Kenneth Harris

    Nothing to be ashamed of. I used to slide my Louis L’mour shoot-em-up’s inside my World History doorstop to conceal my western paperback addiction in Mrs. Hicks study hall. Ms.Hicks (aka “The crepe-soled crusader”) had no problem confiscating unapproved reading material and setting the unenlightened reader on the road to academic glory-wether that was his planned destination or not.
    A man pondering Tolstoy on a park bench will elicit approving nods from passing foot traffic until they see the inch and a half of LL peeping from back pocket.

    Barbara Mealer

    I love the mugs I have several that say different things ;like “Write, Edit, Repeat.” My favorite is still: “Coffee, 100% replacement for sleep” It has a picture of a guy shaking with his hair all stuck up. And there was the gift of a door sign from my guy what says “Woman Cave” for my office. and the sign that says, “Don’t Piss Me Off or You’ll by my next Murder victim.” I was also given a sign that says “All intruders will become characters in my next novel.” I’d prefer a gift card for books since my reading… Read more »

    Barbara Mealer

    Haven’t used it in public since I’m usually at a table. At home, I use it when I want to put my feet up. The portable desks are great since you can work without a table and have a mouse (I despise the one on my laptop.) It allows you to have a fan under it. I also use it for actually writing with a tablet or holding a tablet, coloring, or even eating if you want.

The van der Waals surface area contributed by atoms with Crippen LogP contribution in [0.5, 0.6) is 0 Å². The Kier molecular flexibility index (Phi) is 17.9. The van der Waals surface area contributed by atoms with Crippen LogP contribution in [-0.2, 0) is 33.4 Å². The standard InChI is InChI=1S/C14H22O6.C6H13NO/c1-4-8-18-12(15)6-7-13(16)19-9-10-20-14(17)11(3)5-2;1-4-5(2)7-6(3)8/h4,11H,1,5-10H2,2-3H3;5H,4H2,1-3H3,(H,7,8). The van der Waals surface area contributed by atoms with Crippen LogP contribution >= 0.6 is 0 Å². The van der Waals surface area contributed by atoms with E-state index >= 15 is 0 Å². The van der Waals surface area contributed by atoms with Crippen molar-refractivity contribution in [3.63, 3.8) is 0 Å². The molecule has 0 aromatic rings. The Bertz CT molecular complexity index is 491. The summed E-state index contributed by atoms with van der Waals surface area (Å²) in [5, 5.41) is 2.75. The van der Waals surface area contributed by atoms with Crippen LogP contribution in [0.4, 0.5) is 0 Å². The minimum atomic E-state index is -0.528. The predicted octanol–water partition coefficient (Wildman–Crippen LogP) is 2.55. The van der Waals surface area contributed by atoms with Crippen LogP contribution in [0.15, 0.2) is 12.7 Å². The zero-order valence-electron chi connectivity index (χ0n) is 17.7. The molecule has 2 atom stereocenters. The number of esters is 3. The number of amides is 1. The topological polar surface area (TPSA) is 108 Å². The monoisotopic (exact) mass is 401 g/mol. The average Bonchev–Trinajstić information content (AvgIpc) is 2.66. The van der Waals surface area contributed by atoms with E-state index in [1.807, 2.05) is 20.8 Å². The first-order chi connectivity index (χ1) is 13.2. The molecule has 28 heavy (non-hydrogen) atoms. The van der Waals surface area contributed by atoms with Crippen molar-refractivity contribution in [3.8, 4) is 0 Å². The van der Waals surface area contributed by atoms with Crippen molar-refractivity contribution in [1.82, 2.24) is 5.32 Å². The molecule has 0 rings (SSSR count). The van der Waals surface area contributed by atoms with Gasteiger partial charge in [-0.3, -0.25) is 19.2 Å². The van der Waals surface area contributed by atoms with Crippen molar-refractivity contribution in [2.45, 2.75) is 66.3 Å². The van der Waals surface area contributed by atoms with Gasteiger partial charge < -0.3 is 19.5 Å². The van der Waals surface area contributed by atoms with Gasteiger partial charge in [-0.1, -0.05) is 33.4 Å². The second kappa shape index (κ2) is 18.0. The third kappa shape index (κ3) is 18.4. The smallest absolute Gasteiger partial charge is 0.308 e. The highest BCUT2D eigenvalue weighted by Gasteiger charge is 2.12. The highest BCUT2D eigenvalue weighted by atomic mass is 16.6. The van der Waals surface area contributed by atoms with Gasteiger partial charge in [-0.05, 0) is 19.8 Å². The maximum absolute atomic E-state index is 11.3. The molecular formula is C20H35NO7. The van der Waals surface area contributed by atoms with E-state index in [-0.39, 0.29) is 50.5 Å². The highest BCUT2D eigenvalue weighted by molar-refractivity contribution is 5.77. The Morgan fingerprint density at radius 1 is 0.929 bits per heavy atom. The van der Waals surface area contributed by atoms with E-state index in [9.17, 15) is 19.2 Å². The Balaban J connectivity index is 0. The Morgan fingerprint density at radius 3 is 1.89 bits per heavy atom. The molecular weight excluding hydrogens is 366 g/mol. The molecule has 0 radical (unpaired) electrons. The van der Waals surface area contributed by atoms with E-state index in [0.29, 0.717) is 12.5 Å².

Barbara Mealer

    When working with a laptop, you should have a cooling fan under it to keep it from overheating. All laptops will get hot. That fan keeps them cool and lengthens their life. I’ve had one under mine for years. It plugs into my USB port if I’m working on battery. The cooling fans are very important if you live in an area like mine where I gets in the 90s during the summer and you use your computer for hours on end.

    Elissa Malcohn

    Gifts that don’t look exciting but that do good things include contributions made on the recipient’s behalf to places like Pen America (pen dot org), Committee to Protect Journalists (cpj dot org), and your choice of many prison book programs (prisonbookprogram dot org). For a win-win, take advantage of a library book sale and send the books to a prison program. In this photo I’m hauling 28 lbs 7.8 oz of sf/f paperbacks, thanks to a Friends of the Library book sale. The box went to the Appalachian Prison Book Project, which at the time sought donations especially in the sf/f/h genres.… Read more »

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    Elissa Malcohn

    Mainly to my partner, who prefers hardcopy to ebooks. Our household includes dual editions: hardcopy for her, ebook for me.

    April Rosskopf

    I like Thriftbooks online too. Excellent selection. I’ll always take a gift card over an actual book, except from someone who really really knows me and knows what I like and who I am.

    MJ DelConte